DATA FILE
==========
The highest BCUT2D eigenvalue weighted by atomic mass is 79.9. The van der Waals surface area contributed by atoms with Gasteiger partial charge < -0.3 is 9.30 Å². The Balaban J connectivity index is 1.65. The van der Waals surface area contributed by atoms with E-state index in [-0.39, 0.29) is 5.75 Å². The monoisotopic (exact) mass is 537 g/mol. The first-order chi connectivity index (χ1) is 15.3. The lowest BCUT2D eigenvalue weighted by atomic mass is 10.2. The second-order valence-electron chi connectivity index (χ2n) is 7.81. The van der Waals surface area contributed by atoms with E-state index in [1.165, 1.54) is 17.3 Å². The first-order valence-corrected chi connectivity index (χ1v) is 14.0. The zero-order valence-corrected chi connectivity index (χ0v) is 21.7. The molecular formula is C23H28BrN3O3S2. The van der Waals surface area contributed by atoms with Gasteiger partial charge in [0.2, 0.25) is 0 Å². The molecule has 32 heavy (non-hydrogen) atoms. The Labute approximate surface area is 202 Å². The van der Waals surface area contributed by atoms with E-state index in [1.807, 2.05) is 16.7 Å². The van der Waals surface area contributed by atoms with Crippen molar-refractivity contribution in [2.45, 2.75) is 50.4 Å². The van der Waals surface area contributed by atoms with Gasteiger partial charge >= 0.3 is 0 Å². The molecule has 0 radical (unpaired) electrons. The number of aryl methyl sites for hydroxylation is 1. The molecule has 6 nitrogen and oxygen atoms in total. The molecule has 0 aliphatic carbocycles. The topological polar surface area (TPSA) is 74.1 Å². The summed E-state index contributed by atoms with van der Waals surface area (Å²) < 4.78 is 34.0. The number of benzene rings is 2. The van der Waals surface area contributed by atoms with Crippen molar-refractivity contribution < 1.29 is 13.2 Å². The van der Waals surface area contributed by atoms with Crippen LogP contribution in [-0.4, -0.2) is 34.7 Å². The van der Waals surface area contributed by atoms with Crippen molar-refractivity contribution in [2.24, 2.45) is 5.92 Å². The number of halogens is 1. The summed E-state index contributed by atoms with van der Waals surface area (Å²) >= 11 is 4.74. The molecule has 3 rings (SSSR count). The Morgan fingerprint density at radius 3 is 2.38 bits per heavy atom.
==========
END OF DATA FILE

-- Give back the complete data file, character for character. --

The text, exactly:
The highest BCUT2D eigenvalue weighted by atomic mass is 79.9. The van der Waals surface area contributed by atoms with Gasteiger partial charge < -0.3 is 9.30 Å². The Balaban J connectivity index is 1.65. The van der Waals surface area contributed by atoms with E-state index in [-0.39, 0.29) is 5.75 Å². The monoisotopic (exact) mass is 537 g/mol. The first-order chi connectivity index (χ1) is 15.3. The lowest BCUT2D eigenvalue weighted by atomic mass is 10.2. The second-order valence-electron chi connectivity index (χ2n) is 7.81. The van der Waals surface area contributed by atoms with E-state index in [1.165, 1.54) is 17.3 Å². The first-order valence-corrected chi connectivity index (χ1v) is 14.0. The zero-order valence-corrected chi connectivity index (χ0v) is 21.7. The molecular formula is C23H28BrN3O3S2. The van der Waals surface area contributed by atoms with Gasteiger partial charge in [0.2, 0.25) is 0 Å². The molecule has 32 heavy (non-hydrogen) atoms. The Labute approximate surface area is 202 Å². The van der Waals surface area contributed by atoms with E-state index in [1.807, 2.05) is 16.7 Å². The van der Waals surface area contributed by atoms with Crippen molar-refractivity contribution in [2.45, 2.75) is 50.4 Å². The van der Waals surface area contributed by atoms with Gasteiger partial charge >= 0.3 is 0 Å². The molecule has 0 radical (unpaired) electrons. The number of aryl methyl sites for hydroxylation is 1. The molecule has 6 nitrogen and oxygen atoms in total. The molecule has 0 aliphatic carbocycles. The topological polar surface area (TPSA) is 74.1 Å². The summed E-state index contributed by atoms with van der Waals surface area (Å²) < 4.78 is 34.0. The number of benzene rings is 2. The van der Waals surface area contributed by atoms with Crippen molar-refractivity contribution < 1.29 is 13.2 Å². The van der Waals surface area contributed by atoms with Crippen LogP contribution in [-0.4, -0.2) is 34.7 Å². The van der Waals surface area contributed by atoms with Crippen molar-refractivity contribution in [2.24, 2.45) is 5.92 Å². The number of halogens is 1. The summed E-state index contributed by atoms with van der Waals surface area (Å²) >= 11 is 4.74. The molecule has 3 rings (SSSR count). The Morgan fingerprint density at radius 3 is 2.38 bits per heavy atom.